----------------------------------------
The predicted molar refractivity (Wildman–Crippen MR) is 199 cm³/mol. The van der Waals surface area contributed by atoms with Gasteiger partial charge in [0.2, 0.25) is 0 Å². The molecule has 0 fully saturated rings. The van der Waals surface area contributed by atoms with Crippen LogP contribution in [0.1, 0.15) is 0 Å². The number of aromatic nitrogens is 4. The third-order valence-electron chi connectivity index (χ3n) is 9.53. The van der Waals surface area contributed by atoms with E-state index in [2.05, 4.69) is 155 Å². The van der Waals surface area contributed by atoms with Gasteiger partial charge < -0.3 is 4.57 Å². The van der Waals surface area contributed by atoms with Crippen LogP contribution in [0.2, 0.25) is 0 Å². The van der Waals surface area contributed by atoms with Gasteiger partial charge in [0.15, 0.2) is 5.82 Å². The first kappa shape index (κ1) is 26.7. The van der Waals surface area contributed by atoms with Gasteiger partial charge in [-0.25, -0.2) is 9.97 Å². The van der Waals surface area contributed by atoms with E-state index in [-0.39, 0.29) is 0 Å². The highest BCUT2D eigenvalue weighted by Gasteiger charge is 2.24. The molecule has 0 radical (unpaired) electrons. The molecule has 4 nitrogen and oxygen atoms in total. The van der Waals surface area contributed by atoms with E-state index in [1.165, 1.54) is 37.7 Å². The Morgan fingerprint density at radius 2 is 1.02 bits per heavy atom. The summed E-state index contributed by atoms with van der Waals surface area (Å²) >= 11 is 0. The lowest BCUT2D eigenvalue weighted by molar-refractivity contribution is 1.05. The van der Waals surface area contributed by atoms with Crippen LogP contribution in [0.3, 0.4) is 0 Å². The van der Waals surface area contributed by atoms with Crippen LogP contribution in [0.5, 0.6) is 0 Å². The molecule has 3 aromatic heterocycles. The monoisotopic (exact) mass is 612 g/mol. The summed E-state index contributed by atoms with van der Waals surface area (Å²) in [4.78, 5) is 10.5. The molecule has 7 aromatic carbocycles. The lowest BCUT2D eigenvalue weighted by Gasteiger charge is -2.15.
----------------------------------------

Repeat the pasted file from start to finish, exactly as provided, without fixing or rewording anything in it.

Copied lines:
The predicted molar refractivity (Wildman–Crippen MR) is 199 cm³/mol. The van der Waals surface area contributed by atoms with Gasteiger partial charge in [0.2, 0.25) is 0 Å². The molecule has 0 fully saturated rings. The van der Waals surface area contributed by atoms with Crippen LogP contribution in [0.1, 0.15) is 0 Å². The number of aromatic nitrogens is 4. The third-order valence-electron chi connectivity index (χ3n) is 9.53. The van der Waals surface area contributed by atoms with E-state index in [2.05, 4.69) is 155 Å². The van der Waals surface area contributed by atoms with Gasteiger partial charge < -0.3 is 4.57 Å². The van der Waals surface area contributed by atoms with Crippen LogP contribution in [0.2, 0.25) is 0 Å². The van der Waals surface area contributed by atoms with Gasteiger partial charge in [0.15, 0.2) is 5.82 Å². The first kappa shape index (κ1) is 26.7. The van der Waals surface area contributed by atoms with Gasteiger partial charge in [-0.25, -0.2) is 9.97 Å². The van der Waals surface area contributed by atoms with E-state index in [-0.39, 0.29) is 0 Å². The highest BCUT2D eigenvalue weighted by Gasteiger charge is 2.24. The molecule has 0 radical (unpaired) electrons. The molecule has 4 nitrogen and oxygen atoms in total. The van der Waals surface area contributed by atoms with E-state index in [1.165, 1.54) is 37.7 Å². The Morgan fingerprint density at radius 2 is 1.02 bits per heavy atom. The summed E-state index contributed by atoms with van der Waals surface area (Å²) >= 11 is 0. The lowest BCUT2D eigenvalue weighted by molar-refractivity contribution is 1.05. The van der Waals surface area contributed by atoms with Crippen LogP contribution in [0.3, 0.4) is 0 Å². The van der Waals surface area contributed by atoms with Crippen LogP contribution in [0.5, 0.6) is 0 Å². The molecule has 3 aromatic heterocycles. The monoisotopic (exact) mass is 612 g/mol. The summed E-state index contributed by atoms with van der Waals surface area (Å²) in [4.78, 5) is 10.5. The molecule has 7 aromatic carbocycles. The lowest BCUT2D eigenvalue weighted by Gasteiger charge is -2.15.